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Liberia (5)

Wednesday, 07 February 2018 00:00

Empowerment and livelihood for adolescents


In Liberia, of women aged between 20-24, 5.9% of them gave birth before their 15th birthday, and 37% gave birth before their 18th birthday according to the UNFPA (2013). Early pregnancy is a barrier for these women as they are hindered from partaking in decision-making. It also reduces their self-esteem and increases the risk of spreading sexually transmitted diseases and infections.

BRAC in Liberia began focusing on empowering adolescents in 2014. We empower adolescents to participate meaningfully in decisions that will affect their lives positively and become active agents of social change, thus creating a supportive environment for the development of adolescent girls at the household and the community level.

We establish clubhouses situated near the homes of target communities, as safe spaces where adolescents socialise and discuss issues of concern, as well as challenges that are common to them. The mentors of each club receive training on teaching through monthly refresher programmes. Teenage pregnancy, limited access to reproductive services and information, malnutrition, sexual and gender-based violence are some of the biggest health issues that adolescents face. Lack of proper services and little knowledge about prevention of unwanted pregnancy and sexually-transmitted diseases put them at high risk.

Our projects:

ProgrammeProjectDonorStarting DateDuration
Empowering and Livelihood for Adolescents BRAC Liberia Empowerment and Livelihood for Adolescents - Scale Up NoVo-PIMCO Foundation / BRAC USA January 2016 3 years


  • Enrolled 3,556 members in 60 ELA clubs


We started working in the education sector in 2016 through the Liberian Government’s Partnership Schools for Liberia (PSL) project. The project is a public-private partnership, geared to dramatically improve learning outcomes for children. With data pointing to poor reading skills among pupils as well as lower gross enrollment ratios in lower and upper secondary schools (2008 -2012), we wish to address these challenges. We are now the second service provider and we operator 33 public schools. Our approach is to get learning outcomes right in a small number of schools, funded at a basic level, and then scale up if reforms are effective. In addition to the PSL project, we have also started an early childhood development programme in partnership with UNICEF. We developed a curriculum, trained master trainers (those who will train others), distributed education materials, and set up guidelines for the operation of 30 centres.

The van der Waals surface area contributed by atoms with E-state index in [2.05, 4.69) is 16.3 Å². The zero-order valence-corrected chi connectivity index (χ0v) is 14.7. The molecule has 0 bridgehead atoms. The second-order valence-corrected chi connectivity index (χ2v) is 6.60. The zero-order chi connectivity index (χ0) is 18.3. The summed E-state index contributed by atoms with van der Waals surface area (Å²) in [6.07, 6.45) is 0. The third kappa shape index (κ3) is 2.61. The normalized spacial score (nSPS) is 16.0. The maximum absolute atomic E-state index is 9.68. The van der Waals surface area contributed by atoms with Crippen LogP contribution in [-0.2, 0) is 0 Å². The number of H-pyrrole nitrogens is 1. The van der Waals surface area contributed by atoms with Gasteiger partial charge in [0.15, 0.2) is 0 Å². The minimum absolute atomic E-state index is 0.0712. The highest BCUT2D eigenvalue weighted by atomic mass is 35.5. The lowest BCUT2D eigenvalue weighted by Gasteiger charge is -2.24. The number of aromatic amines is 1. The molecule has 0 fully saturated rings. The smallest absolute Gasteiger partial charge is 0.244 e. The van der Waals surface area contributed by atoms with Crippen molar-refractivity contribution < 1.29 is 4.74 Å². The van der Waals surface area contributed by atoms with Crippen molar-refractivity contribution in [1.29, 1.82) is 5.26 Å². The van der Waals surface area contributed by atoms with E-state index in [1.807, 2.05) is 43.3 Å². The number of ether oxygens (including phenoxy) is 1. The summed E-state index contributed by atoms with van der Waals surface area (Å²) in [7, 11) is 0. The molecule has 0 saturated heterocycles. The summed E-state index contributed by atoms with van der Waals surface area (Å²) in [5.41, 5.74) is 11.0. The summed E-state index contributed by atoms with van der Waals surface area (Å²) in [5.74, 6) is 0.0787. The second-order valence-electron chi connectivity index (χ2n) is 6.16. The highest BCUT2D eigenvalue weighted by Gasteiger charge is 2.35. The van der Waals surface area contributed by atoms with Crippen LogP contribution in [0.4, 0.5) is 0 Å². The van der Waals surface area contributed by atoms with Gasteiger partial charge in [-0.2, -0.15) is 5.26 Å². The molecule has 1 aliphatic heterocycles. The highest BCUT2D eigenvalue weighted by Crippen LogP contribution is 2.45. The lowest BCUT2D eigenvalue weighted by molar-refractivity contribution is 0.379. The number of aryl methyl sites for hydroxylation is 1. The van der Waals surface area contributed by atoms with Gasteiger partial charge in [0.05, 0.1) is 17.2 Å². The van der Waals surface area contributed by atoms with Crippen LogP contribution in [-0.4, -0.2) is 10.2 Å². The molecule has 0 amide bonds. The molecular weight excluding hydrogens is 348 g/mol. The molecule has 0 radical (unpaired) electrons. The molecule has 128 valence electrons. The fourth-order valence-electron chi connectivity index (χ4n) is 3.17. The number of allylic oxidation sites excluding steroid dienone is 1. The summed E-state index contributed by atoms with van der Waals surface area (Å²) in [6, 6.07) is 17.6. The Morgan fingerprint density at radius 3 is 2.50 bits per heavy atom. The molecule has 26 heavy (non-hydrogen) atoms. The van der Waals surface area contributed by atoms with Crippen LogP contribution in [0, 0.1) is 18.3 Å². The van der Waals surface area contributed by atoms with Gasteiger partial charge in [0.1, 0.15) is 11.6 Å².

Our projects:

ProgrammeProjectDonorStarting DateDuration
Education Partnership Schools for Liberia Absolute Return for Kids, UBS Optimus, Big Win Philanthropy, ESDC, Government of Liberia, and other private donors September 2016 3 years
Learning and Caring for Young Children in Liberia UNICEF September 2016 1 year 6 months



  • Increased learning outcomes for primary school’s children
  • Educating 8000 children through the PSL project in 33 government primary schools


  • Established 30 Community-based ECD centers
  • Constructed 30 playgrounds using locally made materials
  • Distributed learning materials to 100, 000 preschool children
  • Trained 300 teachers and 30 caregivers
  • Conducted inter-sectorial awareness on ECD for 360 participants
  • Educating 900 kids (3-5 years old) through our community based ECD centres
Saturday, 16 January 2016 00:00



Liberia is an emerging economy. According to the UNICEF 1990 - 2012 recorded data, GDP per capita annual growth rate of Liberia stands at 5.5%. Despite such growth, a vast majority of the population live on less than USD 2 a day. Access to credit is still extremely limited. According to the World Bank, Liberia ranks 172 amongst 193 countries for doing business.

We established our microfinance company in Liberia to provide micro-loans and small enterprise loans for people who do not have access to formal financial institutions. We seek to address the challenges by increasing access to microfinance services for people in poverty, initiate sustainable micro-enterprises and strengthen the institutional structures for effective management of microcredit systems. Microfinance services provide additional source of employment with a significant impact on the clients’ family income. The small enterprise programme strengthens institutional business capacity. We are helping the government of Liberia to achieve its goal of developing a well-founded and effective microfinance sector.

Our projects:

ProgrammeProjectDonorStarting DateDuration
Microfinance MSME Central Bank of Liberia November 2017 1 year


  • Provided 25,360 microfinance clients with a total outstanding portfolio of USD 3.78 million
  • Provided 1,539 clients with small enterprise loans at a total outstanding portfolio of USD 1.47 million
  • Portfolio-at-Risk (PAR) microfinance 0.06 and SEP is 2.48
  • Operational self-sufficiency 115.59%
Saturday, 16 January 2016 00:00



Liberia has an infant mortality rate of 61 per 1,000 live births (2010-2015) according to the UN. The 2013 Liberia Demographic and Health Survey placed maternal mortality rate at 1,072 deaths per 100,000 live births. These challenges can be minimised by increasing the access of affordable healthcare services to people in poverty, especially in rural, hard-to-reach areas.